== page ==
You could sense a thaw of sorts among some supporters after Hylton’s goal went in … “Hylton is making it very hard for me to strongly dislike him,” gritted one.

But for many Hylton’s past won’t be easily forgotten, and that is something he alone will have to deal with, especially if he doesn’t hit the back of the net frequently during however long he spends at Kingsmeadow.

For the record it was a quicksilver finish by Hylton to underline his quality as one fan commented: “DH’s was a classic centre-forward’s goal. Edge of the box, on his chest, turned his man, shot right into the bottom corner.”

As far as mea culpas go, Ardley gave a good heartfelt one post-match, blaming himself for the Dons’ disjointed first half and going in 1-0 down at halftime.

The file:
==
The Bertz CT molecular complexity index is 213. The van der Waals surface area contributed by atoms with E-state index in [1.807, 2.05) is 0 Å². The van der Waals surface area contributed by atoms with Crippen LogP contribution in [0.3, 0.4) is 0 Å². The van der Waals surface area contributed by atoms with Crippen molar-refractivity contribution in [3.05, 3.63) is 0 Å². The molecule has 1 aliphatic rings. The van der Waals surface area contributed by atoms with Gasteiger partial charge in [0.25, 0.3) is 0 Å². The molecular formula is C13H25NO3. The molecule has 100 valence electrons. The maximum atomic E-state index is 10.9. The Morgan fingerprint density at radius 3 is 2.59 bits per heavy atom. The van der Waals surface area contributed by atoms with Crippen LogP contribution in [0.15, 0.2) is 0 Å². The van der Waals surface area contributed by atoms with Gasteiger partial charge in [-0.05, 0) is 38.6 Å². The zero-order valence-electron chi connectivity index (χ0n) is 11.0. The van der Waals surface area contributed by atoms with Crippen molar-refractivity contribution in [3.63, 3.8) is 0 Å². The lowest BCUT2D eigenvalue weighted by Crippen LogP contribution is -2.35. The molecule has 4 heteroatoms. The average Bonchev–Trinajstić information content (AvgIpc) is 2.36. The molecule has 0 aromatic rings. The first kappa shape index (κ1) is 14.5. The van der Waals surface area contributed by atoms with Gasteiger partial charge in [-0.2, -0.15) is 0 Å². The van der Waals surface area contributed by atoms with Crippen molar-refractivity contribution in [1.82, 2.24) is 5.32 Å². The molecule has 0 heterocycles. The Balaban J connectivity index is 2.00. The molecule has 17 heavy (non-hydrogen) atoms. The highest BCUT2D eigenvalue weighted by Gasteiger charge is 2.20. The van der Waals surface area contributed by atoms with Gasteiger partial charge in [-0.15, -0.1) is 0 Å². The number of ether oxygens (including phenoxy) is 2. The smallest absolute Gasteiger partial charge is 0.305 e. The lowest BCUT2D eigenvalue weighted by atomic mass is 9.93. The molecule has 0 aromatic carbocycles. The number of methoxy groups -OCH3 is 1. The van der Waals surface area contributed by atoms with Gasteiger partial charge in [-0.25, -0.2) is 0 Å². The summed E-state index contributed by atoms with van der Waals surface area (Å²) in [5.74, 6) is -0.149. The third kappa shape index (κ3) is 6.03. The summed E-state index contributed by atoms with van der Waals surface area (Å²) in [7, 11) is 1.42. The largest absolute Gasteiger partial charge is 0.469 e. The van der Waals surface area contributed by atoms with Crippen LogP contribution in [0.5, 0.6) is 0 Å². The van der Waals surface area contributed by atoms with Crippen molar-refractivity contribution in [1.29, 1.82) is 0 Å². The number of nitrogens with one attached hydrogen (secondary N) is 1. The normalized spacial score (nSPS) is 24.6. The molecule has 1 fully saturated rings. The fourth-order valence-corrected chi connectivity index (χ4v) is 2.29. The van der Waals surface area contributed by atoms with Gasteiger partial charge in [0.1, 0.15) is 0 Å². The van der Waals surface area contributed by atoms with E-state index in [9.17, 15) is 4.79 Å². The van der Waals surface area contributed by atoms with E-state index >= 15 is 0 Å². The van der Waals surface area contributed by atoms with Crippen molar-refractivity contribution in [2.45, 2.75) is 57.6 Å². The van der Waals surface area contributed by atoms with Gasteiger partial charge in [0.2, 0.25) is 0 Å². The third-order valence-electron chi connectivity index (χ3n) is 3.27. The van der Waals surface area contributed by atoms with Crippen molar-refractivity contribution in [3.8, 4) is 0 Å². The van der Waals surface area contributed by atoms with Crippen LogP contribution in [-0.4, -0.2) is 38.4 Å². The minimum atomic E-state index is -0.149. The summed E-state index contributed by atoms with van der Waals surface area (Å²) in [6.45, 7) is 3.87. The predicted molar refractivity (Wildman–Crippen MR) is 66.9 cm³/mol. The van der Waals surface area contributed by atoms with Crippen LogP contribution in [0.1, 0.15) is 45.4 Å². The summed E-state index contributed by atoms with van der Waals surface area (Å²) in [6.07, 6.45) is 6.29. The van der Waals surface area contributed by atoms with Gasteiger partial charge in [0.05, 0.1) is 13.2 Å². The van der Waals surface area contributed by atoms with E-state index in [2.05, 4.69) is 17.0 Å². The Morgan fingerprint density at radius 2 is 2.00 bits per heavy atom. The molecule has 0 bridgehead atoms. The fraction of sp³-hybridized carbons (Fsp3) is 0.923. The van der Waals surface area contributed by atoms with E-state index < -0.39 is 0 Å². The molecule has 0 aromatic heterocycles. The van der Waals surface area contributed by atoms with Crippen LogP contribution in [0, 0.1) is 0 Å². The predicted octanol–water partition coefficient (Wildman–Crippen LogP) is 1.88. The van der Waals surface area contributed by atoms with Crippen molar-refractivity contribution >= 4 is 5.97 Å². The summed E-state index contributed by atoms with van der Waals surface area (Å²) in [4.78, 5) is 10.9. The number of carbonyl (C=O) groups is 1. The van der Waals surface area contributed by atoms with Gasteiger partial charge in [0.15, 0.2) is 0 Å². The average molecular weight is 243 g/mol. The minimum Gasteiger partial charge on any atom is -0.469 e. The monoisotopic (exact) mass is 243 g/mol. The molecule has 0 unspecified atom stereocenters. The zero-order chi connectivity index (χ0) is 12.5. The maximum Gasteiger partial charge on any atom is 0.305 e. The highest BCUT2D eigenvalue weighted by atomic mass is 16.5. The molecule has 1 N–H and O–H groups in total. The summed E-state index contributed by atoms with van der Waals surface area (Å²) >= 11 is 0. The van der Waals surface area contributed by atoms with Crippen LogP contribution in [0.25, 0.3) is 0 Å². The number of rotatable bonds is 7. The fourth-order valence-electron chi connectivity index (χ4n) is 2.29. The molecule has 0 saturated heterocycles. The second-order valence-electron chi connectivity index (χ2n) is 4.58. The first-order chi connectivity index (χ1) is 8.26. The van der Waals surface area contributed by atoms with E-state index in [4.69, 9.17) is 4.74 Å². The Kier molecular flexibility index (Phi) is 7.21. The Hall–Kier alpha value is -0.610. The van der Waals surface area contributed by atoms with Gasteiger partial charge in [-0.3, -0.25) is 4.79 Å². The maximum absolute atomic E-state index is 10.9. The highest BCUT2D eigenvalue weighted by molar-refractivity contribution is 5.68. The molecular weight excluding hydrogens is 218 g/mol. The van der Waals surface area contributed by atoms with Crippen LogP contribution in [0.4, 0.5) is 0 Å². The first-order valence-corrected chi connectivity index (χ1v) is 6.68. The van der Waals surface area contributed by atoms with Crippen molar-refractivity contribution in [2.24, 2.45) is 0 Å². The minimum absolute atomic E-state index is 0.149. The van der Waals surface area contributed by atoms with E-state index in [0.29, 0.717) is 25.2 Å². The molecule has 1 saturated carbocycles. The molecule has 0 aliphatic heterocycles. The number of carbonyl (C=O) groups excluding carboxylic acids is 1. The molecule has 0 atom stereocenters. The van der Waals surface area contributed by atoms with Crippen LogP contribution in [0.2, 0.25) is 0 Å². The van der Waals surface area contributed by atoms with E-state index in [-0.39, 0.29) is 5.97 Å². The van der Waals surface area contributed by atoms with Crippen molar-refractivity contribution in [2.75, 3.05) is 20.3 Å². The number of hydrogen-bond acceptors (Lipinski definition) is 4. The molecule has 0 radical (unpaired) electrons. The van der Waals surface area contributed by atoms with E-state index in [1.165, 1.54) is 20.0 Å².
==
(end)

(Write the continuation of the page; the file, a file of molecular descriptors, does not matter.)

“I tactically got it wrong and I have apologised to the players in there,” the gaffer said. “I know that we lost battles in the first-half and to the fans it would probably have seemed like the players were not playing with any passion, but tactically Hartlepool were better than us.

“They had a diamond formation and I thought that we could cope with that, but it played into their hands. It meant that Charlie Sheringham, Kevin Sainte-Luce and Jack Midson got very limited service and there was no space for them to work in.”

Sheringham (yet to play a full league match this season) and Midson paid the price as they were hauled off for Charlie Wyke and Hylton at the interval, while KSL was moved out of a unfamiliar striker’s role and into a more comfortable slot on the right, and Wimbledon turned it around.